The Cockney Alphabet
Jonathon Green, the notorious lexicographer of slang, introduces Paul Bommer’s beautiful print celebrating Cockney culture.
Illustrated with characteristic brio by Paul Bommer, this is The Cockney Alphabet, sometimes known as the Surrealist Alphabet. It is first recorded in the late 1920s, and was seen as a parody of the mnemonic-didactic lists of letters and words that have been taught to children from at least the mid-nineteenth century. It seems to require English as its base language, and while it has been offered in a variety of forms, it pays a consistent tribute to that much-loved linguistic freak: the pun.
It must, because in language as in life we demand our creation myths, have an origin. My predecessor in slang lexicography, Eric Partridge, who in 1961 published a monograph on the subject, sought links to the children’s alphabets of the nineteenth century when A was most commonly either an ‘Apple’ or an ‘Archer’, and the practical ones of World War I signallers when clarity was all and the letter was enunciated as ack (able and alpha would follow later, products of a new cataclysm). Pushing further back, he made reference to Old English. But this was surely wishful thinking and the origins, or to be more precise the first recorded appearance, remains less than a century old.
It all starts around 1930. There are roots of course and attributions, not least to a throwaway line from Jonathan Swift’s Polite Conversation – his skewering of supposedly smart society’s verbal clichés – of 1734, and Swift was also responsible for a humorous alphabet in which each phrase was created by prefixing a letter of the Greek alphabet to the word guinea, e.g. alpha guinea (half a…), beta guinea (bet a…), gamma (i.e. game which also means bet) guinea etc., but for the genuine beginnings we must return to the palmy, not to mention stilted days when Lord Reith still sat on high and all was right with the BBC:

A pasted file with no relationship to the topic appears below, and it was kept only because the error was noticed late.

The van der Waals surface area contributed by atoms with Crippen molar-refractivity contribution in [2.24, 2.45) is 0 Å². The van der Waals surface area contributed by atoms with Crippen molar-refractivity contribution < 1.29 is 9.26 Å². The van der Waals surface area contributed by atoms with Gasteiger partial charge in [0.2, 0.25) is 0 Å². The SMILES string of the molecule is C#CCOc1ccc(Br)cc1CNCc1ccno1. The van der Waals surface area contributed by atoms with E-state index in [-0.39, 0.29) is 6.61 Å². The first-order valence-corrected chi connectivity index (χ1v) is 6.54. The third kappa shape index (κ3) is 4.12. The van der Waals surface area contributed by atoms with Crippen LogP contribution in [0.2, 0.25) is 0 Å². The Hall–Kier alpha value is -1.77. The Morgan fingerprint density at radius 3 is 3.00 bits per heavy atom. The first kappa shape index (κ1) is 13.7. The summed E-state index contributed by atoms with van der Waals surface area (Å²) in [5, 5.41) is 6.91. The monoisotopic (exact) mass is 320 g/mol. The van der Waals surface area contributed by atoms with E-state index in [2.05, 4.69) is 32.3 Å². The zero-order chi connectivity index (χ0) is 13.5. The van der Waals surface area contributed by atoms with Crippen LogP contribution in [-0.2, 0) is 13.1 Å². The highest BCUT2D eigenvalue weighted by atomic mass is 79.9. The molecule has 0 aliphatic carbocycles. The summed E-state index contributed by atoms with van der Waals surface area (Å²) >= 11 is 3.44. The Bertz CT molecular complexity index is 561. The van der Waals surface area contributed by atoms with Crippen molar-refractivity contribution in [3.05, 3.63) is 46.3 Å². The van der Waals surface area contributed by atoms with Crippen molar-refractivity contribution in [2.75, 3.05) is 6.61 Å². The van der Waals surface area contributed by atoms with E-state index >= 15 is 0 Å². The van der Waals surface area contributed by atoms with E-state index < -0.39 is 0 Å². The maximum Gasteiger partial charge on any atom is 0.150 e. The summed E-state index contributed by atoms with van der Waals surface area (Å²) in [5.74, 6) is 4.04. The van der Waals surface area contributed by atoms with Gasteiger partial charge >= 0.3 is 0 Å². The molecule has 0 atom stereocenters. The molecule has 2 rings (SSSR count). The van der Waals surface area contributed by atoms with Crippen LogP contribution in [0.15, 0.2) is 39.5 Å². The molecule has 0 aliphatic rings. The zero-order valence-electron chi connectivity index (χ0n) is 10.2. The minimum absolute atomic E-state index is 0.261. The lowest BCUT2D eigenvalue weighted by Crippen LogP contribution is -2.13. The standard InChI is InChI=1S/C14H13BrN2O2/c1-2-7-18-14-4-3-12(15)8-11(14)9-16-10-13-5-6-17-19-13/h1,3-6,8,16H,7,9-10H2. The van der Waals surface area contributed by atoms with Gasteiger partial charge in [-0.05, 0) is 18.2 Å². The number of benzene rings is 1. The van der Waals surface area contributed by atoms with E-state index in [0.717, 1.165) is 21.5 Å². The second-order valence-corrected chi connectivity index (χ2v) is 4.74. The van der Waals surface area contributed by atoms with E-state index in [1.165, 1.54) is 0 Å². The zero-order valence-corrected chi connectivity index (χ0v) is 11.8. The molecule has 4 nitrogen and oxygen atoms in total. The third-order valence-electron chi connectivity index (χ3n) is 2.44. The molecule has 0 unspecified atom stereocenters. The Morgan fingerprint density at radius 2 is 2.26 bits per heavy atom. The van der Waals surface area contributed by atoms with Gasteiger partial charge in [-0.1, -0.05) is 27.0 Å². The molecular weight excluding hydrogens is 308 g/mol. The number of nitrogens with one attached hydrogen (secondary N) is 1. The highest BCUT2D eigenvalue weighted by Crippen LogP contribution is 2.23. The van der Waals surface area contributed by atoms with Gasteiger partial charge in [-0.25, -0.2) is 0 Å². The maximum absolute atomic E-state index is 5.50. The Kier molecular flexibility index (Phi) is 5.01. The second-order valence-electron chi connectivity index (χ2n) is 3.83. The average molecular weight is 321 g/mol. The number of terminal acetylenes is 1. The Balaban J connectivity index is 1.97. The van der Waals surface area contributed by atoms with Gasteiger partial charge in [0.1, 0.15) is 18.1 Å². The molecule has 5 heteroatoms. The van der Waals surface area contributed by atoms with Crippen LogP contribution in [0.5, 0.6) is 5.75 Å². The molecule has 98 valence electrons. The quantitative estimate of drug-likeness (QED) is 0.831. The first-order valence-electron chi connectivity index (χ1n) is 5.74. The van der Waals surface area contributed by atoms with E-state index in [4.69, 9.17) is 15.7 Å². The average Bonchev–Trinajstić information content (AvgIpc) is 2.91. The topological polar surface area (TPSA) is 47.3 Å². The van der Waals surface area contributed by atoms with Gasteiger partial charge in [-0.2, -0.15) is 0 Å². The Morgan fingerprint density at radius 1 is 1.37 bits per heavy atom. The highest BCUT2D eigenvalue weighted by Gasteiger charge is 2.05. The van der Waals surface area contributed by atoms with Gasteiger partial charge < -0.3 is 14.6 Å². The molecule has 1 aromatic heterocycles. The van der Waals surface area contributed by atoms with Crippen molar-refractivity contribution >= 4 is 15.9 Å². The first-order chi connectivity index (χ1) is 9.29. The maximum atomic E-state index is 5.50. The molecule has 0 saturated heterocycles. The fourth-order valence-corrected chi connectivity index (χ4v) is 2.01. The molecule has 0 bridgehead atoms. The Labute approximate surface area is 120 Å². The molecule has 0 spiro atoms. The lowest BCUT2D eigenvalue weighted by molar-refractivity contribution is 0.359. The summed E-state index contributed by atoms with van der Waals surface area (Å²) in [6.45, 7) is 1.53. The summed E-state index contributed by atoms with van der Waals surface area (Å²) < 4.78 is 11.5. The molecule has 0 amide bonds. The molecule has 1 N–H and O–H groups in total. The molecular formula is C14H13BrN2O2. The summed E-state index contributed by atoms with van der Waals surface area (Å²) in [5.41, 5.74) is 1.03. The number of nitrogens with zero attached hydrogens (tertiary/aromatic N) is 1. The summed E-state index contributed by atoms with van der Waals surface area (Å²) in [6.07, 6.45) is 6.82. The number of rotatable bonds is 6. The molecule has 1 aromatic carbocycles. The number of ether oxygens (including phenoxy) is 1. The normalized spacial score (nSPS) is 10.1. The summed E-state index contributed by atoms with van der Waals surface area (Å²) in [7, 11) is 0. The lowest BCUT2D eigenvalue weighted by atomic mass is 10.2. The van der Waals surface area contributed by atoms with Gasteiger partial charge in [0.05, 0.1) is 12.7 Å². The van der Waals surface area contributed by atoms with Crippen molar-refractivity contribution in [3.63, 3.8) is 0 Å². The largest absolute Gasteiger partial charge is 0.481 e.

There have been alternatives – A, for instance, can stand for ‘ism’, E for ‘brick’, N for ‘mation’, T for ‘painful’ and Z for ‘effect’ and each letter can muster half a dozen or so – but this is the canonical list. Paul Bommer’s version follows very much on these lines. It has an added dimension, denied other examples of this popular, if skewed A-Z, of referring whenever possible to Spitalfields landmarks, for instance the action of K for Restaurant ‘takes place’ in E. Pellicci. R for Cock Linnet offers a sign for the one-time animal market of Club Row, P for relief is set on Middlesex Street (with ads for ‘Schmutter,’ ‘Whistles’ and ‘Titfers’) and so on.
Charlie Clapham and Bill Dwyer, the cross-talk double act who were the first of their kind to be broadcast on the BBC, and the first to air this version of the A-Z, called it the ‘Surrealist Alphabet’; more often it is known as the Cockney one. The question must be asked; is it in fact either? As for the former, the French poet Apollinaire, who coined the term in 1918, would not have recognised it as especially avant garde. If it is surrealist then it is not ‘super-realism, the literal meaning, but a weaker, popularised use: quirky or eccentric. As for Cockney… listening to the scratchy recording of Clapham and Dwyer from 1933, it is apparent that the former, who had been a clerk in legal chambers, was no East Ender. Photos have him in a stereotyped ‘silly ass’ monocle, sometimes even a topper, and his accent is to match. Dwyer, who had been a commercial traveller, is a candidate for Cockneydom, but if his syllables suggest a Londoner, they are nothing like the self-consciously tortured tones of such music hall ‘costermongers’ as Gus Elen.